A rustic French restaurant in a fashionable part of London, Brawn tends to easily fill all its tables, particularly at weekends. With whitewashed brick walls, battered Gallic posters, bare wooden tables and a wine list as long as your leg, Brawn is one of a small chain of earthy eateries renown for interesting victuals and vino. If you don't want a full bottle, you can get a 500ml carafe of Bellotti Rosso, which is billed as spicy, for £18.50. But it isn't great. The menu changes daily, but you can count on Brawn serving rich, rich food. The rillette (£6) is delicious, but is so fatty, you might see your life flash before you. The balls of mozzarella (£7), served on a smoked aubergine base, are less appealing. For a main course, the oxtail with polenta (£16) has a good, salty flavour, but it isn't special enough or large enough for the price tag. The pork sausage (£14), served with some carbs, also feels like poor value. Much better is the baked vacherin (£36 for two) - a warm camembert-style cheese, served with potatoes, bread and cold meats.  If you want something lighter, there may be a seafood option, such as five fat king prawns for £11, and you can get a green side salad for £4.  The service is pretty good, justifying the optional service charge of about 12%. But Brawn's kitchen may be at the top of a slippery slope. It feels like this neighbourhood restaurant may have gained too many pretensions. 6/10

Friday, 2 January 2015

The Trek District 2010 Single Speed Hybrid - Four Years On

A customised and revitalised four year old Trek District

After 5,000 miles plus on the road, the 2010 model of the Trek District Single Speed carbon may need a replacement belt. If you get in touch with the belt manufacturer Gates, it can point you to a local dealer. It is tempting to upgrade the original CDC system to the newer CDX system, which is supposed to be stronger, lighter and more reliable. Crucially, you can also speed the bike up by 10% by installing a 20 tooth rear sprocket, in place of the original 22 tooth sprocket. Note, you can't change the size of the front sprocket (which has 55 teeth) because there isn't enough clearance.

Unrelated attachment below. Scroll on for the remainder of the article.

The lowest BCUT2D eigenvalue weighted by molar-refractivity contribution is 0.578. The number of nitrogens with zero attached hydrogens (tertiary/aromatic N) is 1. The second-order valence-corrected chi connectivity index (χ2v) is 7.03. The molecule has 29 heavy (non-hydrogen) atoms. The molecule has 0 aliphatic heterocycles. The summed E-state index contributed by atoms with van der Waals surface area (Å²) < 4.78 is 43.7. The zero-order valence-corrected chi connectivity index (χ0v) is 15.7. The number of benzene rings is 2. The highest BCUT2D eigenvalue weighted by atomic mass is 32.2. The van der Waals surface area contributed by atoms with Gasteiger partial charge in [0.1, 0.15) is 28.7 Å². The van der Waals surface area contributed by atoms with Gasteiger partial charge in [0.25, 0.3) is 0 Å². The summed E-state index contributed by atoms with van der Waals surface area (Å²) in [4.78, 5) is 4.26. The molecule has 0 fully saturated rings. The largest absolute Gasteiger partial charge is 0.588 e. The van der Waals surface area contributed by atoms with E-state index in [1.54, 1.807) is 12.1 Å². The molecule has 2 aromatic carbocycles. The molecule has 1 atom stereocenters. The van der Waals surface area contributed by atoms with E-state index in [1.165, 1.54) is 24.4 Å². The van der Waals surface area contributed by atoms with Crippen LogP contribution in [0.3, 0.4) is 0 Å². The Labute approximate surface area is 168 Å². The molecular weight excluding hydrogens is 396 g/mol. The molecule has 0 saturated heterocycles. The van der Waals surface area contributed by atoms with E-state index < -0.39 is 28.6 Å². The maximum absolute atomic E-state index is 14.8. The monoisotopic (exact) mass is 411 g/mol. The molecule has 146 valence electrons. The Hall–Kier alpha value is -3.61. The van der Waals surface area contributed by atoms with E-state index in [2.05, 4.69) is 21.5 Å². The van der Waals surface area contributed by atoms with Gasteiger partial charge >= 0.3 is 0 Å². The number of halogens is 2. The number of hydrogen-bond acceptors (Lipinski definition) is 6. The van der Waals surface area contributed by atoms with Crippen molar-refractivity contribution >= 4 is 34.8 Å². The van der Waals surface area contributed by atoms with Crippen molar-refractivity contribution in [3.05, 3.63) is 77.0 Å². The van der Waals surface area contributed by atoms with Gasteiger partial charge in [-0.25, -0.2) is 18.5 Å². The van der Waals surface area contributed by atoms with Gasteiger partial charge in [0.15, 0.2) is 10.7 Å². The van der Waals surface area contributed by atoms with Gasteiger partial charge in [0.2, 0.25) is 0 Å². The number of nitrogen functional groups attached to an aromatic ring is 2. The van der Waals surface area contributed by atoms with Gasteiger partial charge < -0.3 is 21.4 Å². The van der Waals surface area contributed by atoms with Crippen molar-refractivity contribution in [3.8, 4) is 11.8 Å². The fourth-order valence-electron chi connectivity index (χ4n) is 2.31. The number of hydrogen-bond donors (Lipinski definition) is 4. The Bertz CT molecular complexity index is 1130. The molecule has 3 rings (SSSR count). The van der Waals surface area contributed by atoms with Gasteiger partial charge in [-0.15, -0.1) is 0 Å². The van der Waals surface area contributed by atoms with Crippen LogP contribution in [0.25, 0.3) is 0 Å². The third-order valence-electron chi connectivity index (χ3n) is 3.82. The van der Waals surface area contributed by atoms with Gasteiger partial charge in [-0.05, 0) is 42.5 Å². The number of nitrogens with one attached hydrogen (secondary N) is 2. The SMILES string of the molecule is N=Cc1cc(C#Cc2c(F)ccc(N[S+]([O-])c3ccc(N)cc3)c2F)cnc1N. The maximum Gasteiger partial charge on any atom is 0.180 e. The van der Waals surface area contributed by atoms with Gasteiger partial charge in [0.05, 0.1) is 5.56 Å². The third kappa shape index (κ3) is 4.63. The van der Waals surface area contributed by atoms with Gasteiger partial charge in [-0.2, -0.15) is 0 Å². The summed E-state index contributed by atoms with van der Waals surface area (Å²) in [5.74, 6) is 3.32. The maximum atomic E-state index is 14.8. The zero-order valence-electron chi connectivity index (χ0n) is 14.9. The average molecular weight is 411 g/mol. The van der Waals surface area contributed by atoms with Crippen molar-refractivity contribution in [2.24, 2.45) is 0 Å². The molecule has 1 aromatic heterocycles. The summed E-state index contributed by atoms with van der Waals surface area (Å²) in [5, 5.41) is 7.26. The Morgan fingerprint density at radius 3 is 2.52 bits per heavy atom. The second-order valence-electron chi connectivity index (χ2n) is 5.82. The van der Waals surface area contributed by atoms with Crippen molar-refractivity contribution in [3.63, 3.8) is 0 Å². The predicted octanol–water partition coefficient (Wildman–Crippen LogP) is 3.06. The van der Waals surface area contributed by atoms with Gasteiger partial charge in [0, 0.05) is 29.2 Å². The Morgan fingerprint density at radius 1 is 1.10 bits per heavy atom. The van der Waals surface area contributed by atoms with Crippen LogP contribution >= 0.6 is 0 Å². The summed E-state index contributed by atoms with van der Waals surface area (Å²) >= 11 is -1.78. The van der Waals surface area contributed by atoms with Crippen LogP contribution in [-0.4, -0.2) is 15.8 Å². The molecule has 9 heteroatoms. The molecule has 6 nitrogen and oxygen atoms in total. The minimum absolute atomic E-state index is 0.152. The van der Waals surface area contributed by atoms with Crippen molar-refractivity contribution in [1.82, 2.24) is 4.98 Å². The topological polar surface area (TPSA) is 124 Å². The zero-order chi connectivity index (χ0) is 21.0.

The Art of the Brick Exhibition, Old Truman Brewery, Loading Bay, Ely’s Yard, Hanbury Street, East London

Featuring more than one hundred sculptures made from more than one million Lego bricks, the Art of the Brick Exhibition (adult tickets start at £14.60) will captivate grown-ups and kids alike. Nathan Sawaya’s first wave of sculptures are inspired by works of art. He has used tens of thousands of grey bricks to painstakingly reproduce everything from Roman statues to contemporary paintings, such as The Scream, which is represented by a kaleidoscope of brightly colour tiles in both 2D and 3D. The next set of exhibits are models of seemingly random objects, such as a massive pencil writing the word "yes", giant chess pieces, a surprisingly curvaceous red apple, the planets of the solar system balanced on top of each other and even a cello, which looks like it could play a tune. The third phase of the exhibition turns a little darker, with a series of angst-ridden monochrome sculptures examining the human condition. These models include a very blue swimmer with limbs and lego water protruding from a piece of glass and the widely-advertised statute of a yellow man ripping his chest open. Many of these psychoanalytical  sculptures are either cracking up or missing key body parts, neatly capturing the modern-day struggle to hold it all together in an increasingly frantic world.